An Intimate Exchange

Each week for the duration of the exhibition, we’ll focus on one work of art from Renoir and Friends: Luncheon of the Boating Party, on view October 7, 2017-January 7, 2018.

Pierre-Auguste Renoir, Boating Couple, 1880–81

Pierre-Auguste Renoir, Boating Couple (Les Canotiers), 1880–81. Pastel on paper, 17 3/4 × 23 in. Museum of Fine Arts, Boston, Given in memory of Governor Alvan T. Fuller by the Fuller Foundation

The young woman in this exceptional pastel drawing wears a ring on her third finger and holds a bouquet of violets. She gazes into her partner’s eyes and is clearly the object of his affection. This intimate pair is thought to represent Renoir with Aline Charigot, his future wife. During the summer of 1880 the couple spent an increasing amount of time together. This artwork is one of quite a few from this moment in Renoir’s career in which he may reference himself as the male protagonist engaged in an intimate exchange with a young woman generally assumed to be Charigot. Her straw hat, with a silk flower embellishing the ribbon, looks similar to the one worn by Charigot in Luncheon of the Boating Party, whereas he appears to be wearing the jacket donned by writer and critic Adrien Maggiolo in the painting.

First Look: William Merritt Chase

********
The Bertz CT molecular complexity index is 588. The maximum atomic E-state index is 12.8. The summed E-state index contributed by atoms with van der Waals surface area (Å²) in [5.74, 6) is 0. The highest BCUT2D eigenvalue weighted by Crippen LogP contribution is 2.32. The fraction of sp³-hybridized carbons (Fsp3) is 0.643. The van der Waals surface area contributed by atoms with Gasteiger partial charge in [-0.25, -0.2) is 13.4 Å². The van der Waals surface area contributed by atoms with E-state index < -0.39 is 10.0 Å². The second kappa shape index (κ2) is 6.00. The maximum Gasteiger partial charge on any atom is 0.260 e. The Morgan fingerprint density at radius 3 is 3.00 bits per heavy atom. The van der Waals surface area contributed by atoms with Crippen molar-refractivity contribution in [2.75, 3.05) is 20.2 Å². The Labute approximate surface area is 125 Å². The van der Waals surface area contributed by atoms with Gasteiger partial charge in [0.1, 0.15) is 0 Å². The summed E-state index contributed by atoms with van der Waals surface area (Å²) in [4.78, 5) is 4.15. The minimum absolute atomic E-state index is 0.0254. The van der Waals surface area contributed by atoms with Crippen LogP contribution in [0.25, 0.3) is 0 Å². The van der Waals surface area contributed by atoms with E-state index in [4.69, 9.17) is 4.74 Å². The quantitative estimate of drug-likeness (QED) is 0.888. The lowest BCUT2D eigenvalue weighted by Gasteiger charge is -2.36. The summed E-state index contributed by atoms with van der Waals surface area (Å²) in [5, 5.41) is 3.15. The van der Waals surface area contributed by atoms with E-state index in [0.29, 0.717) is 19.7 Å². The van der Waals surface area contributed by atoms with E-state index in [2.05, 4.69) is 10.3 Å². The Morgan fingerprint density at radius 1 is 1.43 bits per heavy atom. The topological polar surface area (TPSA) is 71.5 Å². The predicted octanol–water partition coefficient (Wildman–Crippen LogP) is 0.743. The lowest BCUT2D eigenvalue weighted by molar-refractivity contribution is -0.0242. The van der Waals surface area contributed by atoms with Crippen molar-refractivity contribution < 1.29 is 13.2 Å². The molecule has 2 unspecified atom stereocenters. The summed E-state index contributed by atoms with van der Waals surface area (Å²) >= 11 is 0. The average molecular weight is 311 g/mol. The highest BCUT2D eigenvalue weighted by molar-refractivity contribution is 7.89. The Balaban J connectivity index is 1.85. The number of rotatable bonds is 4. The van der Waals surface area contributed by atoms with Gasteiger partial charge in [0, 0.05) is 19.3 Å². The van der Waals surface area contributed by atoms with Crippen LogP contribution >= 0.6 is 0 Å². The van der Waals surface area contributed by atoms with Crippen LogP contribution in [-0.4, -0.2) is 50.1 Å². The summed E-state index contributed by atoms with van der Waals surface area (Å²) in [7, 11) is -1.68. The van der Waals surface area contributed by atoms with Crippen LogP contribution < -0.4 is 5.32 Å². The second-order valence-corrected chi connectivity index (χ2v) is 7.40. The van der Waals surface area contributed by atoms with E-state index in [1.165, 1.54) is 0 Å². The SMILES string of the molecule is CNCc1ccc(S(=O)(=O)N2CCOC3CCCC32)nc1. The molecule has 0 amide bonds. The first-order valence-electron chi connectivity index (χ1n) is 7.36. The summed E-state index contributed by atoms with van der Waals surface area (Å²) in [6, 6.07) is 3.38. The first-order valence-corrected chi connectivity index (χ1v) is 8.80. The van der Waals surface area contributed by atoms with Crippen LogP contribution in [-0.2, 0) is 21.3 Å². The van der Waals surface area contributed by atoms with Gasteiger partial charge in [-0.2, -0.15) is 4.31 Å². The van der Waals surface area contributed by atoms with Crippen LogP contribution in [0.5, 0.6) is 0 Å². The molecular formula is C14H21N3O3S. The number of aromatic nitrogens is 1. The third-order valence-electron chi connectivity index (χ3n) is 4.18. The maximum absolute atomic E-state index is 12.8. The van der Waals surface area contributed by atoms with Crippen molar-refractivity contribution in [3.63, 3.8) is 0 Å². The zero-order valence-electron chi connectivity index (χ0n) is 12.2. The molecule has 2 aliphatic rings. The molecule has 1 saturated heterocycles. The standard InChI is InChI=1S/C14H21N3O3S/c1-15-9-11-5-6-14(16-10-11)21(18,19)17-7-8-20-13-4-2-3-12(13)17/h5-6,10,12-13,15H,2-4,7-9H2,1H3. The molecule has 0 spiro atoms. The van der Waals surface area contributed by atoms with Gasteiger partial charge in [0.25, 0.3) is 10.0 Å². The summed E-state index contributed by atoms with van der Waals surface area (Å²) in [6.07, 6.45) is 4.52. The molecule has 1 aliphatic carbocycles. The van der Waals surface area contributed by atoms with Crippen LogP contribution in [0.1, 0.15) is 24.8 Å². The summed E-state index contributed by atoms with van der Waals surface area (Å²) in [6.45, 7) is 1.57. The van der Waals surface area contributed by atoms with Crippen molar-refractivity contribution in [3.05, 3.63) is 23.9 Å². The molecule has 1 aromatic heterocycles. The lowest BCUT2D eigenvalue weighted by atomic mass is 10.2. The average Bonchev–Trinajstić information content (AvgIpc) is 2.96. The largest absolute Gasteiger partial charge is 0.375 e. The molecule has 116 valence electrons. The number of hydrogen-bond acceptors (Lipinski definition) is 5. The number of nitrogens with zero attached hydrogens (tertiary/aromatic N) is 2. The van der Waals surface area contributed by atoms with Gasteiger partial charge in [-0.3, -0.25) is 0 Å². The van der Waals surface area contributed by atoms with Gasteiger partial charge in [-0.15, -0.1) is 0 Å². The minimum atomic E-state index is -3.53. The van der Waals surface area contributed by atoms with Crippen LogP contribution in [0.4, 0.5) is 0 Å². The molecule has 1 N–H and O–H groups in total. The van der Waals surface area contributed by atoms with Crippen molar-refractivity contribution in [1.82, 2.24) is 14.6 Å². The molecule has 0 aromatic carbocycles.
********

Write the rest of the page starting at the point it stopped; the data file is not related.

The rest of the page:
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Entrance to special exhibition William Merritt Chase: A Modern Master

William Merritt Chase: A Modern Master opens this Saturday, June 4! Here’s a sneak peek of some the galleries.

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Installation view of special exhibition William Merritt Chase: A Modern Master.

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Installation view of special exhibition William Merritt Chase: A Modern Master.

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Installation view of special exhibition William Merritt Chase: A Modern Master.

 

Responding to Monet’s Water Lilies

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Claude Monet, Water Lily Pond, 1919. Oil on canvas, 39 3/8 x 78 7/8 in. Paul G. Allen Family Collection

This is not my first time seeing Monet’s famous water lilies. I remember going to the Musée de l’Orangerie in Paris as a child—first with my father, later with my grandparents. At the Orangerie, the water lilies hang in a circular room, towering over you as you sit in the middle of the room. It almost seems as if you’re sitting in the middle of the pond.

When I saw the water lilies for the first time, my eyesight was like that of a hawk. Now, the colors come together in a blur; I can hardly discern where the green from the water lilies ends and where the green of the pond begins. The shapes and the strokes melt away. When I was a child, I could see each stroke from across the room. Like Monet, my eyesight grows worse. Like Monet, my vision blurs. If I were to paint, like Monet my paintings would become more and more abstract.

Olivia Bensimon, Marketing & Communications Intern